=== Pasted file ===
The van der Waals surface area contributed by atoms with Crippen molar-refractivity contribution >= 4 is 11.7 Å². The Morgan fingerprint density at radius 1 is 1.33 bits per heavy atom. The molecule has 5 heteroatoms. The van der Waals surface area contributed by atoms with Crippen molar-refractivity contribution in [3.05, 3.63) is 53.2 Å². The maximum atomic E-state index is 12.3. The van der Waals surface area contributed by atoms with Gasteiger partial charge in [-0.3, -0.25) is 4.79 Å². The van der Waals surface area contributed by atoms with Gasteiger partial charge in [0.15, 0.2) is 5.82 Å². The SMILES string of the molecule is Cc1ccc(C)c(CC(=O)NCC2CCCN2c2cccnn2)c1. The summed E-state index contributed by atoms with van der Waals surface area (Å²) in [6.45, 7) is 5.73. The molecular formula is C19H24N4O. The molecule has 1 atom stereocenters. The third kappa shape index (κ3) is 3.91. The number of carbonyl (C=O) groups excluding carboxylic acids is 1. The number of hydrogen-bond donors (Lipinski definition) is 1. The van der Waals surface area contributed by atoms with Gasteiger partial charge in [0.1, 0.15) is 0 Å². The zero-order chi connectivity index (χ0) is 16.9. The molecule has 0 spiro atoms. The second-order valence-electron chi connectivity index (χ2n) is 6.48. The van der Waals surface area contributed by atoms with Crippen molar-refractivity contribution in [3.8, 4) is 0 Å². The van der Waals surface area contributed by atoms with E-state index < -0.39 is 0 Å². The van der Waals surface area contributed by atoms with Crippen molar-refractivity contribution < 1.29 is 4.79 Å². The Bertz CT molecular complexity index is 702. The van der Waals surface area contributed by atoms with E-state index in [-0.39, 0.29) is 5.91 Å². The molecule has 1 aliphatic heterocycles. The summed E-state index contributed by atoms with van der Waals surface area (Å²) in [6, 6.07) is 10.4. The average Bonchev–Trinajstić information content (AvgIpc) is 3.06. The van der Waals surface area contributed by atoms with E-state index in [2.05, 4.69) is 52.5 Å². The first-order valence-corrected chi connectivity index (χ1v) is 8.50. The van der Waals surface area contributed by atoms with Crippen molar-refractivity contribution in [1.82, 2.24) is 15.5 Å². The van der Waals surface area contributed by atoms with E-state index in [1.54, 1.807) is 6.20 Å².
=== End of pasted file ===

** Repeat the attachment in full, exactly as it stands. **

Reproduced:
The van der Waals surface area contributed by atoms with Crippen molar-refractivity contribution >= 4 is 11.7 Å². The Morgan fingerprint density at radius 1 is 1.33 bits per heavy atom. The molecule has 5 heteroatoms. The van der Waals surface area contributed by atoms with Crippen molar-refractivity contribution in [3.05, 3.63) is 53.2 Å². The maximum atomic E-state index is 12.3. The van der Waals surface area contributed by atoms with Gasteiger partial charge in [-0.3, -0.25) is 4.79 Å². The van der Waals surface area contributed by atoms with Gasteiger partial charge in [0.15, 0.2) is 5.82 Å². The SMILES string of the molecule is Cc1ccc(C)c(CC(=O)NCC2CCCN2c2cccnn2)c1. The summed E-state index contributed by atoms with van der Waals surface area (Å²) in [6.45, 7) is 5.73. The molecular formula is C19H24N4O. The molecule has 1 atom stereocenters. The third kappa shape index (κ3) is 3.91. The number of carbonyl (C=O) groups excluding carboxylic acids is 1. The number of hydrogen-bond donors (Lipinski definition) is 1. The van der Waals surface area contributed by atoms with Gasteiger partial charge in [0.1, 0.15) is 0 Å². The zero-order chi connectivity index (χ0) is 16.9. The molecule has 0 spiro atoms. The second-order valence-electron chi connectivity index (χ2n) is 6.48. The van der Waals surface area contributed by atoms with Crippen molar-refractivity contribution in [3.8, 4) is 0 Å². The van der Waals surface area contributed by atoms with E-state index < -0.39 is 0 Å². The van der Waals surface area contributed by atoms with Crippen molar-refractivity contribution < 1.29 is 4.79 Å². The Bertz CT molecular complexity index is 702. The van der Waals surface area contributed by atoms with E-state index in [-0.39, 0.29) is 5.91 Å². The molecule has 1 aliphatic heterocycles. The summed E-state index contributed by atoms with van der Waals surface area (Å²) in [6, 6.07) is 10.4. The average Bonchev–Trinajstić information content (AvgIpc) is 3.06. The van der Waals surface area contributed by atoms with E-state index in [2.05, 4.69) is 52.5 Å². The first-order valence-corrected chi connectivity index (χ1v) is 8.50. The van der Waals surface area contributed by atoms with Crippen molar-refractivity contribution in [1.82, 2.24) is 15.5 Å². The van der Waals surface area contributed by atoms with E-state index in [1.54, 1.807) is 6.20 Å².